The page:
My Liverpool day trip was still up in the air but Tanya’s heroic slide into my DMs reminded me that I could do the same and reach out to anybody I had connected with on IG who’d be in a position to help me out. So I reached out to one of the Trini travelers I’d recently connected with after remembering that she was Liverpool-based to ask if she’d be there then or knew anyone who’d be willing to meet up.

As it turns out, she wasn’t going to be in Liverpool at the time of my trip but she had a Trinidadian friend who lived there so she put us in contact, we connected and Rachel happily agreed to meet up and take me around the city when I came!

At the end of that day, the only issue that remained was the Manchester United tour not being booked, but in the end I ended up showing up on the day and getting a student discount with my NIE anyway! Wins all around!

So you be the judge!

When I showed up in Manchester and Liverpool and finally met Safrana & Rachel (both of whom I barely spoke to much leading up to the trip) it was like meeting old friends. They were happy to show me around, take my photos, and were two of the kindest souls I’ve had the pleasure of meeting over the last year.

Manchester

Safrana and I hung out like old pals at a Kizomba dance class/party on my first night in the city. She’s an artist and does murals with lots of floral designs and so she took me around the city to see all the cool graffiti the city of Manchester had on display. Thanks to her I had probably the best aloo bengan curry in the world in Manchester and I can’t wait to go back and try it again!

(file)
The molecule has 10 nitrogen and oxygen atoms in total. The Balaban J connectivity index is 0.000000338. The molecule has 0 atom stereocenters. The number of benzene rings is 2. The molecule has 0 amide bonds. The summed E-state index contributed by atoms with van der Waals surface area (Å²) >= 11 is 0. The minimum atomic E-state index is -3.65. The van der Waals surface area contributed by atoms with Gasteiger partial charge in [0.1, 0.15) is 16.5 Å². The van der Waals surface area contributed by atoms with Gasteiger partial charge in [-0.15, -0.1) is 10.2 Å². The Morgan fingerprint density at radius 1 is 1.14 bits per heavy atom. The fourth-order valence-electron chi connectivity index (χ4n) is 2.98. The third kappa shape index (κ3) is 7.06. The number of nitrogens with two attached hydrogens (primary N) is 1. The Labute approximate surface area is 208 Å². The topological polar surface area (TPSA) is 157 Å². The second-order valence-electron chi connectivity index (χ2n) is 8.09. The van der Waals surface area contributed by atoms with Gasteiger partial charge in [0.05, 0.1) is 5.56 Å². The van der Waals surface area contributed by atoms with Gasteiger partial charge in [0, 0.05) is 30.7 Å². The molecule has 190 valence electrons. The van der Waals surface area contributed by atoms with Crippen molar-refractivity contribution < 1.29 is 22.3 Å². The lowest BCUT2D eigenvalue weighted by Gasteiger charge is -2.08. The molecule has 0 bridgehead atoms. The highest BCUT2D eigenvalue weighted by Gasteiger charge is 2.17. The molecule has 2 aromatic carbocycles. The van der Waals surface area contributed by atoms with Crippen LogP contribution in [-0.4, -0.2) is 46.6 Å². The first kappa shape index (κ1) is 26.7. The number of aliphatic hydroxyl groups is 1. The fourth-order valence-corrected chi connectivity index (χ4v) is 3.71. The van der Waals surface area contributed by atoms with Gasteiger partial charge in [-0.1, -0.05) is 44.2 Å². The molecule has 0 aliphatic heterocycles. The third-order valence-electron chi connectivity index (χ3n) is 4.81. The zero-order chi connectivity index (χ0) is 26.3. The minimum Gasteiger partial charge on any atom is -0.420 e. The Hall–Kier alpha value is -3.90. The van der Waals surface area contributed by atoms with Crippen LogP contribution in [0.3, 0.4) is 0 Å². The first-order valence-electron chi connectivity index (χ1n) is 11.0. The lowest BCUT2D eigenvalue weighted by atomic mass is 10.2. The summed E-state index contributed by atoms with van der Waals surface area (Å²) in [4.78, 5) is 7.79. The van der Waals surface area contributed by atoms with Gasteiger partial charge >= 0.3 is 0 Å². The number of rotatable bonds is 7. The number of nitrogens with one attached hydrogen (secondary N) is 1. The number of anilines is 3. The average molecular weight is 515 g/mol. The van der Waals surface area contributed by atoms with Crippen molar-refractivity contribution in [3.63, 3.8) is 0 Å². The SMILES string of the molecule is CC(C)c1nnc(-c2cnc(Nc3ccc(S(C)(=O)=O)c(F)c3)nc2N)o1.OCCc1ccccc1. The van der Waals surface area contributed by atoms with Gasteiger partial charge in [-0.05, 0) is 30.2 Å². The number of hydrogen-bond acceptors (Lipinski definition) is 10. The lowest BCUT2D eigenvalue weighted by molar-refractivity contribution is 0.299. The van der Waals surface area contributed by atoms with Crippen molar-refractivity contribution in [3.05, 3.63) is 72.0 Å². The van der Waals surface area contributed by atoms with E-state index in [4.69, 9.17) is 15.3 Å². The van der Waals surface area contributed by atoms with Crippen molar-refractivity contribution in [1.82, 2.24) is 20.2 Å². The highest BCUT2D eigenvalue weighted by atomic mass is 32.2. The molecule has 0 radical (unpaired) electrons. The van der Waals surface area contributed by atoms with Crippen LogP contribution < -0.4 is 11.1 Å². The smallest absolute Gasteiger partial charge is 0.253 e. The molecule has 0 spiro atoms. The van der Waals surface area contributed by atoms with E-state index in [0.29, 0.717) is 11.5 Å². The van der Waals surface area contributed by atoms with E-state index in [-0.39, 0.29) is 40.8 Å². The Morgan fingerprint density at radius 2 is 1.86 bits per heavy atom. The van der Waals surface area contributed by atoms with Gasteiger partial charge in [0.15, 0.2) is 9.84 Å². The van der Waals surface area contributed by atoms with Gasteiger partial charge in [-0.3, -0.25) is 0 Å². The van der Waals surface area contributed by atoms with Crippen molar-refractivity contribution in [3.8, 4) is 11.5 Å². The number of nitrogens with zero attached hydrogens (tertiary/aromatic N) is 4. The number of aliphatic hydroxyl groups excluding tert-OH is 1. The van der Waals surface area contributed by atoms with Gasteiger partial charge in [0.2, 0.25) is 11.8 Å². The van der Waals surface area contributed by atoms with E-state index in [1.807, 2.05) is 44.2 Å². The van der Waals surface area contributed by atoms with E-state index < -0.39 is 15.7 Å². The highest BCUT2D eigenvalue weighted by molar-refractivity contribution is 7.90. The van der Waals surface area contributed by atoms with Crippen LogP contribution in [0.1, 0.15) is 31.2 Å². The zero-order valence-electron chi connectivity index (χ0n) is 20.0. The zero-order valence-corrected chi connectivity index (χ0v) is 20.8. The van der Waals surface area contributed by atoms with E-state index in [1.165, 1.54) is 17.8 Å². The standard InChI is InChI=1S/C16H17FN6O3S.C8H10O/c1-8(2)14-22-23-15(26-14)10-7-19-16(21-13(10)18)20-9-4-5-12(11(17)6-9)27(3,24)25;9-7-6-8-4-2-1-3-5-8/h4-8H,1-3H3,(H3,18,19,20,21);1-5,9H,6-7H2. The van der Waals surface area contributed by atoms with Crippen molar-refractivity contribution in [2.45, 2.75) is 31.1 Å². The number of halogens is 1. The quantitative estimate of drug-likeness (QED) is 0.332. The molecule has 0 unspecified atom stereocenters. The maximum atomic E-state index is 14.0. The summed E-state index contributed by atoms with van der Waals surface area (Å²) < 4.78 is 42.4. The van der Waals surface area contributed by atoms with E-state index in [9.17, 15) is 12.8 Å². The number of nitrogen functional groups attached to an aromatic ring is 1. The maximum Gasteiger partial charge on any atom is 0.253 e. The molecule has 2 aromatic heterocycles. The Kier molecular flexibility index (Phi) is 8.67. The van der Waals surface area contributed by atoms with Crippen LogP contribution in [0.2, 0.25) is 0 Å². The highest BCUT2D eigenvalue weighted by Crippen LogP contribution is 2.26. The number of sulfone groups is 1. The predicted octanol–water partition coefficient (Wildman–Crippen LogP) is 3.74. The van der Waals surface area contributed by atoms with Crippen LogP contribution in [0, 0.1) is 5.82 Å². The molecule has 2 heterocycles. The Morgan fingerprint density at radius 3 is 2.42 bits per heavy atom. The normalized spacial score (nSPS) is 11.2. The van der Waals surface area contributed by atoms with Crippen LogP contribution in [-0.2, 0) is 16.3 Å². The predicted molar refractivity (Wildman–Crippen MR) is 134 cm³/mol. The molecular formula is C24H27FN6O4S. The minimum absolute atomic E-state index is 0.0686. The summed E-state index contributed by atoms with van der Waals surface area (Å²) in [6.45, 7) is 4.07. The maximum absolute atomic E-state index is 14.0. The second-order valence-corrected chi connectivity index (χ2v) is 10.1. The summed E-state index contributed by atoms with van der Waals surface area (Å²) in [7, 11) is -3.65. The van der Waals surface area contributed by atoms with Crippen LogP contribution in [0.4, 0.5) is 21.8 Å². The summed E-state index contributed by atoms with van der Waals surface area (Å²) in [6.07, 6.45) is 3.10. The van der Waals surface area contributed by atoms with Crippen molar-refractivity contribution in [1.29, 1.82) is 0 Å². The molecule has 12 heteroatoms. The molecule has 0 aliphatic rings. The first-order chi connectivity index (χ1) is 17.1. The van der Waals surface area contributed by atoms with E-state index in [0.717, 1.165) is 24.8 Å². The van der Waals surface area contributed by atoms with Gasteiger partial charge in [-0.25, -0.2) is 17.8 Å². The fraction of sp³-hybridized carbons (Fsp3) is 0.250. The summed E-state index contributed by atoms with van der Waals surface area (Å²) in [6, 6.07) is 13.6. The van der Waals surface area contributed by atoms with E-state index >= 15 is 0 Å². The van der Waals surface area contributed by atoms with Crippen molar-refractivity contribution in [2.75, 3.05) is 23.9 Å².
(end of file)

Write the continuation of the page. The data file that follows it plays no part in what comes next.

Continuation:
Liverpool

Honestly, if I had gone to Liverpool on my own I wouldn’t have done HALF of the things Rachel and I did. Part of traveling with a local is getting to experience the city like a local!

In 10 hours we ate so much good food, watched a great Spike Lee film at the International Slavery Museum (I even won a poster), met the Beatles and spent the afternoon learning all about the May Blitz which nearly complete wiped Liverpool off the map during WWII.


instagram guide hacks solo female travel

How are you using your Instagram to create better travel experiences?

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Aneakaleigh (@astridoxford) hails from the twin island Republic of Trinidad and Tobago. As a child she grew up fascinated by a life of travel and set out to achieve just that by pursuing languages throughout her schooling. After graduating from the UWI STA with a BA Spanish (Hons.) she moved to Colombia. Now, living in Madrid, Spain she created The Caribbean Millennial blog to inspire other Caribbean youth to pursue their passions and see the world.